Helena Christensen is an O.S. — original supermodel. Since rising to fame in the '90s, the former Miss Denmark has been on countless magazine covers and fashion runways. (And then there's her iconic turn in Chris Isaak's Wicked Game video. Rrrowl.)
But there's more to Helena than a beautiful face: the longtime photographer recently worked with Oxfam to raise awareness about climate change, and she's currently promoting Bali lingerie's initiative to support the Breast Cancer Research Foundation. She recently opened up about modeling in the nude, her photography, and the best beauty tips she's picked up from modeling. For the full Q&A, keep reading.
When you’re modeling in underwear for Bali or in the nude for Reebok, is it old hat to you, or are there any tricks to keep yourself confident for the camera?
I think it’s a combination of both. I still get challenged and inspired by the jobs I do. It’s definitely not about going into an office and working on the same stuff every day, so in that sense, you work with new people all the time and there are new tasks given to you. When I worked on the Reebok campaign, it was just a very inspiring way to do different kind of photos. I don’t really think too much about, "OK, you’re showing your body," because I’m a model and that’s what you do.
I look at it from photographer’s point of view, maybe because I’m a photographer myself. You know: "How can we work with this and make it new and different and interesting?" Obviously, when you’re doing nude, there are moments of feeling slightly intimidated or self-conscious about it. But again, I’ve done this for 20 years. If I thought too much about it, I probably would not be working.
I was impressed by the photos you took in Peru. What subjects are your favorite to shoot?
A lot of nature, landscapes, children. I always like working in that element, but to me, the most important thing is the light. Dusk is my favorite time. There’s a very special, almost supernatural light that happens just before it gets dark. Especially when you work with film, you get this very eerie atmosphere when there’s barely any light left. The camera tries to grab every detail, but it doesn’t quite get it. Anything I shoot in that light I really like because everything looks different, and in a way, magical.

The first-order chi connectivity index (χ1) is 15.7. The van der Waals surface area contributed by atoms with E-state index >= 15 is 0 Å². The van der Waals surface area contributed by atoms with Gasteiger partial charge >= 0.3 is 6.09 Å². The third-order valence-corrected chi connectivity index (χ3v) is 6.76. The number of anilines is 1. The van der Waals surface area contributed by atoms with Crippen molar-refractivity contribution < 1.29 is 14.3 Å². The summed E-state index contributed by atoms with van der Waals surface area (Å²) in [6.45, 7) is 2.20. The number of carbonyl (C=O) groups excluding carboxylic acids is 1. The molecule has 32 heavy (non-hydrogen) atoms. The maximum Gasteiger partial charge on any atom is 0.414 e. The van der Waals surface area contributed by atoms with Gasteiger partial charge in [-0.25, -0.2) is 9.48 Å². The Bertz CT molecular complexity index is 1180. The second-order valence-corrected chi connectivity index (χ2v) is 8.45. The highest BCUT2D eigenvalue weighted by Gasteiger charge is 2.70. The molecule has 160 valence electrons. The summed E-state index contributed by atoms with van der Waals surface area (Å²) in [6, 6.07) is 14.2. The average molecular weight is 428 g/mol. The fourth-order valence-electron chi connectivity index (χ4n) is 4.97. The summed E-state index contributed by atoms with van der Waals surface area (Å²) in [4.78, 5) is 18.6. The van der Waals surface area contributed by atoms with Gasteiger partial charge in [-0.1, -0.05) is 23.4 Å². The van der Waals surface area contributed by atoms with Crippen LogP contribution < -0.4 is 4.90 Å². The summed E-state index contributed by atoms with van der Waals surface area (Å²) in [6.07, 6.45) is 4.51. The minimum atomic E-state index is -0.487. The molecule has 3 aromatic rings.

You were a photographer before you were a model, correct?
Actually, yes. You’re the first one who said that. I always have to tell people it’s the opposite way around because they think I started working as a photographer only a few years ago, but it’s actually been 22 years.
How has working with fashion and editorial photographers influenced the way you take pictures?
To be able to work on both sides of the camera is incredibly inspiring in so many ways. I feel like I’ve been educated in photography all the years I modeled because it was probably the best photography school ever that I could have attended. I was surrounded by icons of our time: Irving Penn, Richard Avedon, Bruce Weber, Peter Lindbergh. It’s unbelievable the talented photographers I’ve worked with. I subconsciously gained so much knowledge about how to work with light and setups and backgrounds and how to deal with the subject you’re shooting — because I was the subject. I feel very grateful that I’ve been working as a photographer and a model for all this time.
You have beautiful skin. What's your secret?
I always wish that I had a specific answer for that, and thank you for the compliment about my skin. I'm half Peruvian and half Danish and I feel like I inherited my mother’s skin tone. People are always surprised that I’m dark-skinned in photos and in real life, but I am — I’m half Peruvian, I take the sun very easily. I protect myself [with sunscreen]. I haven’t always protected myself as much as I should have. I’m a huge sun lover and I just love being outside. Now, I always make sure my face is covered, but even so, I always get tan. It just happens naturally.
What's the best beauty advice you've ever received?
Having worked in this business my whole life, I've heard a lot of little tips. But at the end of the day, if I sift through it all, I think that drinking a lot of water and sleeping really well are the two best tips. Sleeping always, always works. It just does. Your body needs to totally slow down. I need eight hours at least; if not I feel totally exhausted. Drinking a lot of water, I’ve never really followed that to be honest, because I’m not really ever thirsty and I have to force myself. I have to force myself to drink water all the time. I sometimes even write it on my hand — "drink water" — because I don’t drink enough. So that's my best advice.
For Helena's workout routine, check out the scoop at FitSugar.